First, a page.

Guaro leads the list of traditional alcoholic drinks in Costa Rica. It’s a generic term for rum, and the taste and quality varies in different parts of Latin America. Some locals insist guaro was invented by the Guaro Indians, but they are so tiny that no one has been able to find them to confirm this. Many find it a potent, even crude spirit. But some tourists go home raving about the stuff. If you want to experience it safely, the main thing to know is to not t drink it straight like tequila: a couple of shots may numb various parts of your body you might have planned to use later in the day.
Guaro-based mixed drinks usually consist of pouring a shot or two into a glass of Fresca and ice. That's how most Costa Ricans prefer it (except those sleeping in cardboard boxes in downtown San Jose). It also mixes well with other tangy soft drinks, Coke (but not coke!) and fruit juices.
Until this year, all Costa Rican guaros were locally bottled by Cacique. Red label and black label are most common, both with an image of "Quatro Plumas," the four-feathered Indian Cacique (which means "chief"). Blue and orange labels are also available; one is a gin-type booze, but no one who has drank both blue and orange can recall which was which. But now other brands are imported from South America and Honduras, which produce higher quality hooch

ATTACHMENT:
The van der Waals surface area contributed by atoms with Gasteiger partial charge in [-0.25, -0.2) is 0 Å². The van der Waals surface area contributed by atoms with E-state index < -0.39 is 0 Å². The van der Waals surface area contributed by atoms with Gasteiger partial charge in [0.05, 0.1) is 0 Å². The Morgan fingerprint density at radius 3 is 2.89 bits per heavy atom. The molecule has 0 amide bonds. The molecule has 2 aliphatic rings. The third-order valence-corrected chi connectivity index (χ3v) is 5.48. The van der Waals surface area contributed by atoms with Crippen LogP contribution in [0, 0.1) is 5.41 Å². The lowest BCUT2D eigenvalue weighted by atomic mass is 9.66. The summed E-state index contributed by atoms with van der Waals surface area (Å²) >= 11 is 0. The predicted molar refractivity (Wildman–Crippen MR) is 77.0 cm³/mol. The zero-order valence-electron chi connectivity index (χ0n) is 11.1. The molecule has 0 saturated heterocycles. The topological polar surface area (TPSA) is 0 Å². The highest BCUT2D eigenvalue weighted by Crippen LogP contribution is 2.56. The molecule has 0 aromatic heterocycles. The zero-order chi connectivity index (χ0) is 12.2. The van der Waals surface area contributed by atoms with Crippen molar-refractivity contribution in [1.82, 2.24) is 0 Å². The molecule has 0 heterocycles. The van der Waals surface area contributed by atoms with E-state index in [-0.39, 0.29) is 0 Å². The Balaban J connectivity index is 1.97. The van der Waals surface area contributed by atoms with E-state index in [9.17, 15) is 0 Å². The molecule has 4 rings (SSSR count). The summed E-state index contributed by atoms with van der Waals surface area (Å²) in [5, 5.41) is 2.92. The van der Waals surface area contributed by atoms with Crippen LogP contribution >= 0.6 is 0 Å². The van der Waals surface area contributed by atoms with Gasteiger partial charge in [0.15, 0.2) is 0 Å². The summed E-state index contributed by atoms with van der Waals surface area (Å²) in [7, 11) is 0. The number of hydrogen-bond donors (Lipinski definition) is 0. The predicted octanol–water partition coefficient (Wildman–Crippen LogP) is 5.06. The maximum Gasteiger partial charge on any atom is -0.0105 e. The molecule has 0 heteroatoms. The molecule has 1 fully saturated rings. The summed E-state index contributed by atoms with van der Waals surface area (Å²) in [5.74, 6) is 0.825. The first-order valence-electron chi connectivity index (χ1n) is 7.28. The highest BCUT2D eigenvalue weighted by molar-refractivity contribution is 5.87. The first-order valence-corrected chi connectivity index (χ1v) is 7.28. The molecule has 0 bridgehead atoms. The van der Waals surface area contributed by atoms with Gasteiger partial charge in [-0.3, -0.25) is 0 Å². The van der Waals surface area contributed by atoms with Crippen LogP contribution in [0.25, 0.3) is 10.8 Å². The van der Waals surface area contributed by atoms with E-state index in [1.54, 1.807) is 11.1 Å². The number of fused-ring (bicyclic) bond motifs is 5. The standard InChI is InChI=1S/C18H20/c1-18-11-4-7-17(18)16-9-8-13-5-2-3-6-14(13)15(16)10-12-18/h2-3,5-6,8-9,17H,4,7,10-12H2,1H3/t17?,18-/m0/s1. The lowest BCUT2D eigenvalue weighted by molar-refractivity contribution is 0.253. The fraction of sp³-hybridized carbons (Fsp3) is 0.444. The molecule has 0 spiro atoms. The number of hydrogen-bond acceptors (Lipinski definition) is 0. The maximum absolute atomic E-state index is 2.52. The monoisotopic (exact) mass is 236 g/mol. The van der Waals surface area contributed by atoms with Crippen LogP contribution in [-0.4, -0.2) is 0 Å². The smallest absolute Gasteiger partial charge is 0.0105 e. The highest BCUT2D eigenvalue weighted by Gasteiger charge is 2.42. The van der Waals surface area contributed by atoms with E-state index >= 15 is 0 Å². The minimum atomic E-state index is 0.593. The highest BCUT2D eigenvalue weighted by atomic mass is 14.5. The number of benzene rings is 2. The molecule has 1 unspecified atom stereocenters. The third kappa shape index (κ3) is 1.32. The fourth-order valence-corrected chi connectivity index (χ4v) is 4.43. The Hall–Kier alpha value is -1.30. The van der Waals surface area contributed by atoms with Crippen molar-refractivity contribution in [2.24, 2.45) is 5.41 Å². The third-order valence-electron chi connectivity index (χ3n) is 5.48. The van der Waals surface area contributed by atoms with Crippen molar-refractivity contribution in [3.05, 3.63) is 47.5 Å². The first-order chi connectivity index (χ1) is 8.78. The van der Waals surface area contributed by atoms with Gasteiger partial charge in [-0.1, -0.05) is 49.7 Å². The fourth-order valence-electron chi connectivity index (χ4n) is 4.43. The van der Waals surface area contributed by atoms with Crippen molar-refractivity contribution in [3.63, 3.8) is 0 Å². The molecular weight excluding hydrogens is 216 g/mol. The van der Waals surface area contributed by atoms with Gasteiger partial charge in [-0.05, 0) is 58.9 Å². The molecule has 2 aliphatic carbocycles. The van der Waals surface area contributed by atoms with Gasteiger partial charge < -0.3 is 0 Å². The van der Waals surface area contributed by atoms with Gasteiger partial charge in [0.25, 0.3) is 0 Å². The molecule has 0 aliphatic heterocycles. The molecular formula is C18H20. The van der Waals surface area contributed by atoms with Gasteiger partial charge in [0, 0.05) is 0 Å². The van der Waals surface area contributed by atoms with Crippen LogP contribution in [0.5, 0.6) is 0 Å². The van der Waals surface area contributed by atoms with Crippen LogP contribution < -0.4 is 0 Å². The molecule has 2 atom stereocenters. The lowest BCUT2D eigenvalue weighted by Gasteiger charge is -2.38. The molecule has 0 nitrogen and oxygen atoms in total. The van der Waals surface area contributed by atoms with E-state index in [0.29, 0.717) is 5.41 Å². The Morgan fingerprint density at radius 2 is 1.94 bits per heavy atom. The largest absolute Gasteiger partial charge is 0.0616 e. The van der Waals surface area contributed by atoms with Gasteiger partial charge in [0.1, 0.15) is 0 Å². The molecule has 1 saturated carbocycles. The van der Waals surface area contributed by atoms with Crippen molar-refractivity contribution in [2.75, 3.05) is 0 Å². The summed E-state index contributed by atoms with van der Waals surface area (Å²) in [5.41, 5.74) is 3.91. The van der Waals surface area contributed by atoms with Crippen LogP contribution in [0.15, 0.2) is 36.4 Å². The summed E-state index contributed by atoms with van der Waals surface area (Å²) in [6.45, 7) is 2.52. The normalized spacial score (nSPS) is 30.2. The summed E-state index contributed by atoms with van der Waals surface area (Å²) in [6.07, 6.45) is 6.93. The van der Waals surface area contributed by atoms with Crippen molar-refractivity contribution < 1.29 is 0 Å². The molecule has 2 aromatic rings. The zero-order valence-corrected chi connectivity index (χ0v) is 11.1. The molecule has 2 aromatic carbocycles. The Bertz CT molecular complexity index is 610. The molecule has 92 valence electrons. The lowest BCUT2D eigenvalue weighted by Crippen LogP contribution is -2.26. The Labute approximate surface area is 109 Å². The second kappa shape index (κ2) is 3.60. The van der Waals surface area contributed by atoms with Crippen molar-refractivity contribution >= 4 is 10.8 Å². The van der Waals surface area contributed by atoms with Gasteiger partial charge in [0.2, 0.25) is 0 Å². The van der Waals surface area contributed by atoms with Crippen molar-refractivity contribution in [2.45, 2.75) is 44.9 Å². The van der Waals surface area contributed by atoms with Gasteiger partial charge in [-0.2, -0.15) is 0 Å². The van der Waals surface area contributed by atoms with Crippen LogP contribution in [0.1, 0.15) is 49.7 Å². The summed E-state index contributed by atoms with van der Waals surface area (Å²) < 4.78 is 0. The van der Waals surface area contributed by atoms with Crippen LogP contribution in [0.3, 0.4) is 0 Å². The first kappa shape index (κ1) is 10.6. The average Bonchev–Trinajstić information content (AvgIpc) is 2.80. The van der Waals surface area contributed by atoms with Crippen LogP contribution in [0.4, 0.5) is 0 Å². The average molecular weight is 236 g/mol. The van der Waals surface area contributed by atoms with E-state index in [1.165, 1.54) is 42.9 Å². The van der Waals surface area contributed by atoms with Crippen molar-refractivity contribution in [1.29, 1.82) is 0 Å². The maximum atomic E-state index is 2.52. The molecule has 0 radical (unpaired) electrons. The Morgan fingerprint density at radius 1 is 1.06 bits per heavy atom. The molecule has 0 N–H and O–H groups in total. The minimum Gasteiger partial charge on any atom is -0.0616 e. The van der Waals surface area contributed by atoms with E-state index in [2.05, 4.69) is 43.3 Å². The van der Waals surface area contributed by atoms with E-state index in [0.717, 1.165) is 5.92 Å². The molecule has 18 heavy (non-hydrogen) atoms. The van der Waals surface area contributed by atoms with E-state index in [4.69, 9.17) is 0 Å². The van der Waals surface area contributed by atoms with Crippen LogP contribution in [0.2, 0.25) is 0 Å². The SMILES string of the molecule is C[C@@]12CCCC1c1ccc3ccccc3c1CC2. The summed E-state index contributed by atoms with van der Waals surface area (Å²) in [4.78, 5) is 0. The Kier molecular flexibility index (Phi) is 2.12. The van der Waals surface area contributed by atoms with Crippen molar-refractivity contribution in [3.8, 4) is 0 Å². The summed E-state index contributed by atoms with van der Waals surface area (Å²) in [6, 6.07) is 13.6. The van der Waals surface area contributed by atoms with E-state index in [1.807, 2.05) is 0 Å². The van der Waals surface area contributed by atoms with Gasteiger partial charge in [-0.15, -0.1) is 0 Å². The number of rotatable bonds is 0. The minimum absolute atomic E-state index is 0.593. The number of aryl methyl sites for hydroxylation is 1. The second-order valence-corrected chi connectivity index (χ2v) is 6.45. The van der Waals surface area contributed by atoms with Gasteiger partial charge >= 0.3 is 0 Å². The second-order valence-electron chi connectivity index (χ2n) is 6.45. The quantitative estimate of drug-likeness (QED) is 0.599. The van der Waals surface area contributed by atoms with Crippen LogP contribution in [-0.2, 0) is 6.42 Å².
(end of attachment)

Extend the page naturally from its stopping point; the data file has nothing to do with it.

The Local Rum
A state-run distiller makes Ron Centenario, which has a fine edge like cognac and a hint of vanilla, and the cheaper Ron Rico. But the best rum you can find down here is the twelve year-old Flor da Cana, a smoky, brandy-like drink imported from Nicaragua.
The local brewery makes Imperial, a slightly dark and sweet brew now exported to California; it's reminiscent of the Mexican dark beer, Dos Equis, though not as heavy. Pilsen has a more crisp taste comparable to Budweiser. Heineken is brewed locally and not up to part with the real thing
You'll discover practically every other kind of international spirits (and Mexican beers such as Tecate) in the supermarkets and many bars and clubs. But don't look for Wild Turkey or any other bourbon or whiskey except Jack Daniels, Jim Beam and Crown Royal. The Costa Ricans' favorite whiskey is Scotch, and many fine single malts are available in addition to the most popular, Johnny Walker.